DEAR AMY: My wife recently told me she was disgusted with her weight and how she looks. She wasn't skinny when we married nine years ago, but she was not even close to fat.
Over the last several years she has gained weight, and I've tried to encourage her to go to the gym with me and to eat healthy, etc.
She joined the gym, but after a few months (and even a 10-pound improvement) she stopped going. I am in decent shape. Not big but thin, with flat abs and such. When she told me how she felt about herself, she also said she was worried I would cheat on her, something I've never done and never would do. I love her the way she is, but she's at the point where she doesn't want to be intimate with me because she doesn't feel sexy.
How can I help her lose the weight and feel more attractive without making her feel worse about herself?
I've offered to go to the gym with her or do anything she wants me to do. I think she's beautiful, but it's hard to convince her when she doesn't feel that way herself.
Can you help us? Your opinion is important. — Confused
DEAR CONFUSED: Your wife's problem is fairly common. You put on weight, feel bad and the self-assessment then depresses you and saps your will. Then you feel worse.
Your wife isn't being good to herself. She is also not being good to you because she is projecting onto you behavior that you would never do, involving you in her problem to the extent that she is pushing you away, and then she's feeling unlovable and (now) also unloved.
She would benefit from a thorough medical work-up and nutrition counseling. Yoga and meditation might help; so might getting a bike, a dog, new sneakers or one of those fancy new wristbands that senses your every move. I'm sure there are dozens of things she could try that she hasn't tried yet.
Know this: You cannot really help her to lose weight. You can help her to feel loved. Reassure her that she is beautiful. Say that you want her to be healthy and happy, but tell her the lack of intimacy now makes you feel like an accessory to her weight issue. Sometimes people disappear so much into their own insecurities over this that they forget that having sex is something that can invigorate you and make you feel great about yourself (and your partner).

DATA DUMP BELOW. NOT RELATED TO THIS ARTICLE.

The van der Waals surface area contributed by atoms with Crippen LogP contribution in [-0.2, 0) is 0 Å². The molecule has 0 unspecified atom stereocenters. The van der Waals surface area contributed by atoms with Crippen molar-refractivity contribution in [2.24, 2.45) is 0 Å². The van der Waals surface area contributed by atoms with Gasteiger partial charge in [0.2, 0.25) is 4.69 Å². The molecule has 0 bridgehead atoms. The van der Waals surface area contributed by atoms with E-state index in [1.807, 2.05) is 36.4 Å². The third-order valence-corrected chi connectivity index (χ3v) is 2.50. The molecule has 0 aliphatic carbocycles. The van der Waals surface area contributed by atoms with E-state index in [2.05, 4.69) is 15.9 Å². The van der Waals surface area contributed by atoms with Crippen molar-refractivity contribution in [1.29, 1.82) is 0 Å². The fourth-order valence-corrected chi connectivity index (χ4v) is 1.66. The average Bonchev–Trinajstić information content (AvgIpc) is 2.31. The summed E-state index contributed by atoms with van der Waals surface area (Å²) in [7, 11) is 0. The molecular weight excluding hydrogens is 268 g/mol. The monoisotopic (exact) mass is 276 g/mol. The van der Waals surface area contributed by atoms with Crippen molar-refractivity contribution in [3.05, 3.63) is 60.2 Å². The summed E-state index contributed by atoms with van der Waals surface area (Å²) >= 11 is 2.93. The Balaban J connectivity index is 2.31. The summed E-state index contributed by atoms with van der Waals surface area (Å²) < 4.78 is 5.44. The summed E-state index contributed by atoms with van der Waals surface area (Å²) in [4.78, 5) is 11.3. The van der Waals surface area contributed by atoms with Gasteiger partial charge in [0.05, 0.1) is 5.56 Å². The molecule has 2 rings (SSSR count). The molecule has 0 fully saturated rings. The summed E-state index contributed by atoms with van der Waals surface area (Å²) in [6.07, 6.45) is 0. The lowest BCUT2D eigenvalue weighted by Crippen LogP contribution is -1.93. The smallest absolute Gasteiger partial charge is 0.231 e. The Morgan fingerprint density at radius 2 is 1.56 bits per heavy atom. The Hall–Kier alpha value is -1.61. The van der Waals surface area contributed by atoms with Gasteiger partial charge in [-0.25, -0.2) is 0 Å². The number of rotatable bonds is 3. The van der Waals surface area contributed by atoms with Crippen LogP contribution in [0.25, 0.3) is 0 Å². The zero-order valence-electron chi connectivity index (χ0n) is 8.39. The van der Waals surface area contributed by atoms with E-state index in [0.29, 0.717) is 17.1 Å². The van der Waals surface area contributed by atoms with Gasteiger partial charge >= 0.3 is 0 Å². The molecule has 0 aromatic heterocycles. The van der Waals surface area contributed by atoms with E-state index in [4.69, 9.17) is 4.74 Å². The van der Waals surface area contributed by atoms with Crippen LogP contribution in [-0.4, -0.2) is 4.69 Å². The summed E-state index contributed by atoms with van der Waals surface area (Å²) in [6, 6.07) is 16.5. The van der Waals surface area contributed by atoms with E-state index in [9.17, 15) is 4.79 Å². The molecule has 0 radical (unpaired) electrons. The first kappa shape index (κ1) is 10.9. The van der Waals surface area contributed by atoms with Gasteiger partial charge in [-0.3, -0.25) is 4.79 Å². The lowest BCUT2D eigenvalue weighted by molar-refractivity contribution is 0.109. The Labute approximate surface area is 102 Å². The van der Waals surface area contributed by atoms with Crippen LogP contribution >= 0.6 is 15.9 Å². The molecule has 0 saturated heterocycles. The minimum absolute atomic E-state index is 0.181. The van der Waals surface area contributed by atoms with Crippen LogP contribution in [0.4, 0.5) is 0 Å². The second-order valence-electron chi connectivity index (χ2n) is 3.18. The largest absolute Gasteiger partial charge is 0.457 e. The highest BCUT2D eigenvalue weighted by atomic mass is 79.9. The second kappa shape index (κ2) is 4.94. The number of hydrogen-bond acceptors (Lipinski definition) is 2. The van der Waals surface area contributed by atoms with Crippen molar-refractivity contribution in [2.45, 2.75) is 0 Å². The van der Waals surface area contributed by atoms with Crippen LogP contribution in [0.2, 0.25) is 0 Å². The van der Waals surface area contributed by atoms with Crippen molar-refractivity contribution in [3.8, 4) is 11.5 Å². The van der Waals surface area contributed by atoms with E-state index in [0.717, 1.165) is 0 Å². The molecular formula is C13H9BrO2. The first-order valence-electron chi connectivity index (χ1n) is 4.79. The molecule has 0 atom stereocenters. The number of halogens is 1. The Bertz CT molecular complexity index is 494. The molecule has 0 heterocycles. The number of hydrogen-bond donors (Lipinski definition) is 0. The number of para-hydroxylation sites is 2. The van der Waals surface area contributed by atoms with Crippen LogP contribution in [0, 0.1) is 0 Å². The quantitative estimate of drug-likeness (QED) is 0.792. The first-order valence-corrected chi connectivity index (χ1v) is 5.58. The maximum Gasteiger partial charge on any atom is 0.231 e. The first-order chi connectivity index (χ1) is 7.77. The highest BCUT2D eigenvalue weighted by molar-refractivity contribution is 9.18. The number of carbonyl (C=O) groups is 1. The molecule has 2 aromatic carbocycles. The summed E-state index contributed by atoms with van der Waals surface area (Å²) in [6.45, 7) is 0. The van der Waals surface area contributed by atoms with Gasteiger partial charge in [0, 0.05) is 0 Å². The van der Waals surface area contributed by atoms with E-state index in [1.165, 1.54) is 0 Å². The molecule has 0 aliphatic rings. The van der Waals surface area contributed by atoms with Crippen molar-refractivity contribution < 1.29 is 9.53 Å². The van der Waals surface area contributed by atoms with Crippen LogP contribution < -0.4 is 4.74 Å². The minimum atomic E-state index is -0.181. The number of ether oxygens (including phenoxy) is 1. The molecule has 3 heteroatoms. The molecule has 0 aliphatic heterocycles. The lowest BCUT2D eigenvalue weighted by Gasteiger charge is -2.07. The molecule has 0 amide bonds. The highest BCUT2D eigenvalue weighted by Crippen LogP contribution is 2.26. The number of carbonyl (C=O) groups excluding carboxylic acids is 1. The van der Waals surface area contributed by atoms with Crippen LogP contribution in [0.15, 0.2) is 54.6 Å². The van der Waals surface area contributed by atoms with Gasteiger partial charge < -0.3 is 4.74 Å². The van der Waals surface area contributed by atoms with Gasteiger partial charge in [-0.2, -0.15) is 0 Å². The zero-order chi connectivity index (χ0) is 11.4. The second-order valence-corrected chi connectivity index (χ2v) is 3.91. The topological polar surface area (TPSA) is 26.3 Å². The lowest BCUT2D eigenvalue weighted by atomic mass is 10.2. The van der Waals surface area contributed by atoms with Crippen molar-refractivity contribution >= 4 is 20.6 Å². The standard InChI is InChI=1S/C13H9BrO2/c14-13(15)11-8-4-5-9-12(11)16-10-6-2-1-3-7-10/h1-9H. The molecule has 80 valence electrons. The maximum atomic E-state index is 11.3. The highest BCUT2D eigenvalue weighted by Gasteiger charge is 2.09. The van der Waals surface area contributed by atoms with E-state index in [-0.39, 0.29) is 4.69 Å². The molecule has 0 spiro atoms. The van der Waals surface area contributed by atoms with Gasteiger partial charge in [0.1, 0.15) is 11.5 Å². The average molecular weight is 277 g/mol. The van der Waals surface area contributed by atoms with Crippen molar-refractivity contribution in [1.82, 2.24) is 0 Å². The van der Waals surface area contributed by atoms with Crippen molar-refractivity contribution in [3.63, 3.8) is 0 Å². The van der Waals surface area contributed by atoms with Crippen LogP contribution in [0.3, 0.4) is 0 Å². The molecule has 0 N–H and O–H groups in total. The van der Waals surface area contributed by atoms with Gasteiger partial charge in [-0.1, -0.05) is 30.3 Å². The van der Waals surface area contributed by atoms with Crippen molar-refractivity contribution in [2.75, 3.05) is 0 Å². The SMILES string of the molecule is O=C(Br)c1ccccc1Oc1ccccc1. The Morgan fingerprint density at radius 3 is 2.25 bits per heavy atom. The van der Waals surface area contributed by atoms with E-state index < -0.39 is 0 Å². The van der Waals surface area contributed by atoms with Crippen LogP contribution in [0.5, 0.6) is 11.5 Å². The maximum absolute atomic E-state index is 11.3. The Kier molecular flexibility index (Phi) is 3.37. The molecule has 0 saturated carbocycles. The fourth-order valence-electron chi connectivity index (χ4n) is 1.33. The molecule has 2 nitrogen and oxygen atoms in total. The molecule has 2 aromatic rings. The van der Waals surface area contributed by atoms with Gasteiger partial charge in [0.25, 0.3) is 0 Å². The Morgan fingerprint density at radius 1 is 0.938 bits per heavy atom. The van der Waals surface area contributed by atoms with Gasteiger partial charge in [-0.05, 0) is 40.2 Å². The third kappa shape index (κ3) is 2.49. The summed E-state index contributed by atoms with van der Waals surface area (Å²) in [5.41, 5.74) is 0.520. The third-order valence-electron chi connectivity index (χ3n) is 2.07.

DEAR AMY: I started going to the gym this summer. There's a gorgeous girl there who is probably just a few years older than me (I'm 18). However, I have never approached her, as I know the kind of message that sends immediately in a gym environment: (i.e. you're a "bro" and she's a "chick").
The last thing I want to do is make this frat boy impression. I'm strongly against that attitude and believe women should be treated with respect. How can I talk to her without being written off immediately? — Not a Jerk in LA
DEAR NOT A JERK: At your age (and considering mine), I think it's safe to say that neither one of us has a ton of firsthand experience with frat boys, other than the stereotype that we both observe through the media.
The only surefire way not to come off as a jerk is not to act like one.
Unless you plan to approach this woman with a go-cup in your hand and say something objectionable to her, then you're probably fine. Smile and say hello to her every time you see her and then pay attention to her cues. If she is interested, she will let you know.
DEAR AMY: I bet you get a ton of responses to the letter from "At a Loss." This guy invited a woman into his group of friends and then didn't stop her when she started to basically paw him in front of his wife and friends. And then he wants to apologize to her? Wow. — Shocked
DEAR SHOCKED: Wow is right. Many, many readers responded as you did.
(You can contact Amy Dickinson via email: askamytribune.com. You can also follow her on Twitter askingamy or "like" her on Facebook. Amy Dickinson's memoir, "The Mighty Queens of Freeville: A Mother, a Daughter and the Town that Raised Them" (Hyperion), is available in bookstores.)
By Amy Dickinson
Tribune Media Services